Transport delay / Inertial Delay


A number of types of delays exist for describing circuit behavior. The two major hardware description languages, Verilog and VHDL, support inertial delay and transport delay.
Inertial delay is a measure of the elapsed time during which a signal must persist at an input of a device in order for a change to appear at an output. A pulse of duration less than the inertial delay does not contain enough energy to cause the device to switch. This is illustrated in Figure attached where the original waveform contains a short pulse that does not show up at the output.






Transport delay is meaningful with respect to devices that are modeled as ideal conductors; that is, they may be modeled as having no resistance. In that case the waveform at the output is delayed but otherwise matches the waveform at the input. Transport delay can also be useful when modeling behavioral elements where the delay from input to output is of interest, but there is no visibility into the behavior of delays internal to the device.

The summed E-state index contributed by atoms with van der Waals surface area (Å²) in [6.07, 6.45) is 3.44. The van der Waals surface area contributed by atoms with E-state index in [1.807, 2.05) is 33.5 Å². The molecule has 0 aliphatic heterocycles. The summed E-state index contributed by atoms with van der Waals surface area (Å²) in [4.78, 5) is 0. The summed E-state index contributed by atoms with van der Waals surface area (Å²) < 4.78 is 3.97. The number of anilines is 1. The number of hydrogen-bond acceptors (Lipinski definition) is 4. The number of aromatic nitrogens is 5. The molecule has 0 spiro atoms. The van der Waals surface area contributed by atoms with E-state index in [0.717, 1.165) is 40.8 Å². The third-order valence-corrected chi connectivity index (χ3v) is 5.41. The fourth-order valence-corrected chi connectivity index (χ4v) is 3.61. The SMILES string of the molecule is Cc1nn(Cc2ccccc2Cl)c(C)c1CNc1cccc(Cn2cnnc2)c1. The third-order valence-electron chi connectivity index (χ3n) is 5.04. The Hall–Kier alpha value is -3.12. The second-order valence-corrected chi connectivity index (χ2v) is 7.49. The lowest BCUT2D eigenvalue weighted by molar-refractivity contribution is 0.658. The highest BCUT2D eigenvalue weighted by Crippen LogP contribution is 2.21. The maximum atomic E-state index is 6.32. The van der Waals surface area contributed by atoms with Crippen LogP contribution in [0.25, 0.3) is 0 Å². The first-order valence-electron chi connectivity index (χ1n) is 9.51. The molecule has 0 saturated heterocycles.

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Roopam Poddar said on November 24, 2011 at 11:10 AM

The definition for Inertial delay given here is actually the rejection limit time. Once that is crossed a signal takes (inertial delay rejection limit time) to appear at the output.

Ashoka Packer said on December 21, 2013 at 4:06 PM
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